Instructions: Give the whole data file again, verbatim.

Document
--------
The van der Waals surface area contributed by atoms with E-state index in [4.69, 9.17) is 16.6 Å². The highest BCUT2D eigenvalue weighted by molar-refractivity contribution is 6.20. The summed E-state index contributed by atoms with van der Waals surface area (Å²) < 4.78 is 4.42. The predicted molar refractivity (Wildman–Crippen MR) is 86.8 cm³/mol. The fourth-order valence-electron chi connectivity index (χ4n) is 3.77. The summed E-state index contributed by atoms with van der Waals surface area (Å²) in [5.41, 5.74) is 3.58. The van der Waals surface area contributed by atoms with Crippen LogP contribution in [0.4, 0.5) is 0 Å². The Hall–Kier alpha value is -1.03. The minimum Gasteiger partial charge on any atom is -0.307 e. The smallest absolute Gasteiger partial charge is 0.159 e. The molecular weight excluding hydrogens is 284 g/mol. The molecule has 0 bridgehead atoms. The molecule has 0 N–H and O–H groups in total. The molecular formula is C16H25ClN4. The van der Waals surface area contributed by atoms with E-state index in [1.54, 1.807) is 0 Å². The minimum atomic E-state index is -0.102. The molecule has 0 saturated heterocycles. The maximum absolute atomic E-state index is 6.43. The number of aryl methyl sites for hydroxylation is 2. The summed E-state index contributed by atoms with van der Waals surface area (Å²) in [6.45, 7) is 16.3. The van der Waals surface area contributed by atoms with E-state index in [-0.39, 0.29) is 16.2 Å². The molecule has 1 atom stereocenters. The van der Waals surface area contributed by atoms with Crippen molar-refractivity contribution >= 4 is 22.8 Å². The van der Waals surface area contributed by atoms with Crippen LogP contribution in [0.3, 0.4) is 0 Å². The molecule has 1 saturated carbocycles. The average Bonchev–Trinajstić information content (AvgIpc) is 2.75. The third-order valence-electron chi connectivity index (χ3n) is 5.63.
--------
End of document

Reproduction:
The van der Waals surface area contributed by atoms with E-state index in [4.69, 9.17) is 16.6 Å². The highest BCUT2D eigenvalue weighted by molar-refractivity contribution is 6.20. The summed E-state index contributed by atoms with van der Waals surface area (Å²) < 4.78 is 4.42. The predicted molar refractivity (Wildman–Crippen MR) is 86.8 cm³/mol. The fourth-order valence-electron chi connectivity index (χ4n) is 3.77. The summed E-state index contributed by atoms with van der Waals surface area (Å²) in [5.41, 5.74) is 3.58. The van der Waals surface area contributed by atoms with Crippen LogP contribution in [0.4, 0.5) is 0 Å². The Hall–Kier alpha value is -1.03. The minimum Gasteiger partial charge on any atom is -0.307 e. The smallest absolute Gasteiger partial charge is 0.159 e. The molecular weight excluding hydrogens is 284 g/mol. The molecule has 0 bridgehead atoms. The molecule has 0 N–H and O–H groups in total. The molecular formula is C16H25ClN4. The van der Waals surface area contributed by atoms with E-state index in [1.54, 1.807) is 0 Å². The minimum atomic E-state index is -0.102. The molecule has 0 saturated heterocycles. The maximum absolute atomic E-state index is 6.43. The number of aryl methyl sites for hydroxylation is 2. The summed E-state index contributed by atoms with van der Waals surface area (Å²) in [6.45, 7) is 16.3. The van der Waals surface area contributed by atoms with E-state index in [-0.39, 0.29) is 16.2 Å². The molecule has 1 atom stereocenters. The van der Waals surface area contributed by atoms with Crippen molar-refractivity contribution >= 4 is 22.8 Å². The van der Waals surface area contributed by atoms with Crippen LogP contribution in [0.3, 0.4) is 0 Å². The molecule has 1 saturated carbocycles. The average Bonchev–Trinajstić information content (AvgIpc) is 2.75. The third-order valence-electron chi connectivity index (χ3n) is 5.63.